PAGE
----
15Indicators of SBU Strength and Market Attractiveness
17Strategy Guidelines Based on Directional Policy Matrix
18Corporate Level and International Strategy Product and geographical diversityRelated and unrelated diversificationAttractions of international marketsMultidomestic and global strategiesEffect of product and geographical diversity on performanceCorporate parentingPortfolio management
21Reasons for Diversification (1) Value creationEfficiency gains from applying existing resources/capabilities to new markets/productsEconomies of scopeBenefits of synergyApplying corporate managerial capabilities to new markets/products/servicesDominant logicIncreased market power from diverse product/service rangeCross subsidyPossible monopoly in long-run
22Reasons for Diversification (2) Less obvious value creationIn response to environmental changeTo defend existing valueOr straying too far from dominant logic?To spread risk across range of businessesInvestors can diversify more effectively?Important for private businessesIn response to expectations of powerful stakeholdersPressure from financial analysts to produce constant growth
23Reasons for International Diversity Market-basedExploit cultural/ geographic differencesGlobalisation of markets & competitionCash in on differences in cultureFollowing customersAdministrative differencesBypass limitations in home marketSpecific geographical/ economic differencesUtilise strategic capabilitiesEconomic benefitsBroaden market sizeEconomies of scaleInternationalise value-adding activitiesStabilisation of earnings across marketsEnhance knowledge
25Entry Modes (1) Exporting Advantages JV/Alliance Advantages No operations in host countryShared investment riskEconomies of scaleComplementary resourcesInternet access for small firmsPossible government conditionExporting DisadvantagesJV/Alliance DisadvantagesNo benefit from location advantages of hostDifficult to select and agree with partnerLimited local knowledgeManaging relationshipDependence on intermediariesLoss of competitive advantage through imitationExposure to trade barriersLimits integration/coordination of activities across countriesTransportation costsSlow response to customers
26Entry Modes (2) Licensing Advantages FDI Advantages Contractually agreed incomeControl of resources/capabilitiesLimit financial/economic riskIntegration/coordination of activities across countriesAcquisitions – rapid entryGreenfield – state of art and government financeLicensing DisadvantagesFDI DisadvantagesDifficult to select and agree with partnerSubstantial investment – financial exposureLoss of competitive advantage through imitationProblems of integration/ coordination of acquisitionsLimits benefit from location advantages of hostGreenfield – time consuming and unpredictable cost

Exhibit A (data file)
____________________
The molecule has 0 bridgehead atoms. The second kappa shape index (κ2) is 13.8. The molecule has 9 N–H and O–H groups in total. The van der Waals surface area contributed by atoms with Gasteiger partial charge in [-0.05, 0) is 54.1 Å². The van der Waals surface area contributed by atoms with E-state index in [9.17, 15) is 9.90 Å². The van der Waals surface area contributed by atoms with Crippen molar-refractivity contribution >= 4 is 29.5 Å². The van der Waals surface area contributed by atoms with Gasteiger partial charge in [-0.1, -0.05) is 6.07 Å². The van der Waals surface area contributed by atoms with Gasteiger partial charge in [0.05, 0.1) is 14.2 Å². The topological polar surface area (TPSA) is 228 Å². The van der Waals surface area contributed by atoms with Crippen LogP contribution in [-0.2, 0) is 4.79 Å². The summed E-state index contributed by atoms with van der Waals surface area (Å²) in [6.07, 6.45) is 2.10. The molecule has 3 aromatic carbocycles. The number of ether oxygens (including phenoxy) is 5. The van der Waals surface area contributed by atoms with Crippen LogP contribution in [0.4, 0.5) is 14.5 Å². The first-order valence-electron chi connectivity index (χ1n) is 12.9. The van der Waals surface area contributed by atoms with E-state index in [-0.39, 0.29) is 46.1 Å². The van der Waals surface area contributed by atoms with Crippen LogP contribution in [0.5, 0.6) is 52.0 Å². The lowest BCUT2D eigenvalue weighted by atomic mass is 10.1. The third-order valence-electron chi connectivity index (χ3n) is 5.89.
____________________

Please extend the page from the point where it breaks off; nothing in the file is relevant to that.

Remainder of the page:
27International Strategies IssuesGlobal-localCentralised/decentralisedGeneric StrategiesMulti-domesticValue adding activities located in national marketsProducts/services adapted to local requirementsGlobalStandardised productsProduced in centralised location
28Value-Adding Corporate Parents Envisioning Strategic IntentCentral Services and ResourcesFocusClarity to external stakeholdersClarity to business unitsInvestmentScale advantagesTransferable management capabilitiesIntervention at Business LevelExpertiseMonitor performanceAction to improve performanceChallenge/develop strategic ambitionsCoaching/trainingDevelop strategic capabilitiesAchieve synergiesProvide expertise/servicesKnowledge creation/sharingLeverageBrokering linkages/accessing external networks
29Value-Destroying Corporate Parents BureaucracyAdds costHinders responsivenessBuffer from realityFinancial safety netDiversity and sizeLack of clarity on overall visionManagerial ambitionEmpire building
30Corporate Rationales Parental developers Synergy managers SBUs below potential (‘parenting opportunity’)Relevant central resourcesSuitable portfolioShare resources/skillsIdentify bases for sharingIdentify benefitsAcquire assetsDivest assetsLow strategic role in SBUStrategic requirementsCompetences used to create value in SBUsSynergyAgent for financial marketsLimited SBU value creationLogicParental developersSynergy managersPortfolio managersUnderstand SBUs (‘feel’)Effective linkagesSBUs autonomousSBU performance-based incentivesCollaborative SBUsCorporate staff as integratorsOvercome resistance to sharingCorporate-based incentivesAutonomous SBUsSmall, low cost corporate staffOrganisational requirements
31Bases of strategic choice Corporate purpose and aspirationsOwnershipMission and strategic intentScope and diversityThe global dimensionBases of SBU strategyAchieving competitive advantagePrice-based strategiesDifferentiation strategiesFocus strategiesEnhancing SBU strategy: corporate parentingPortfolio managementFinancial strategyThe role of the corporate parentThe parenting matrix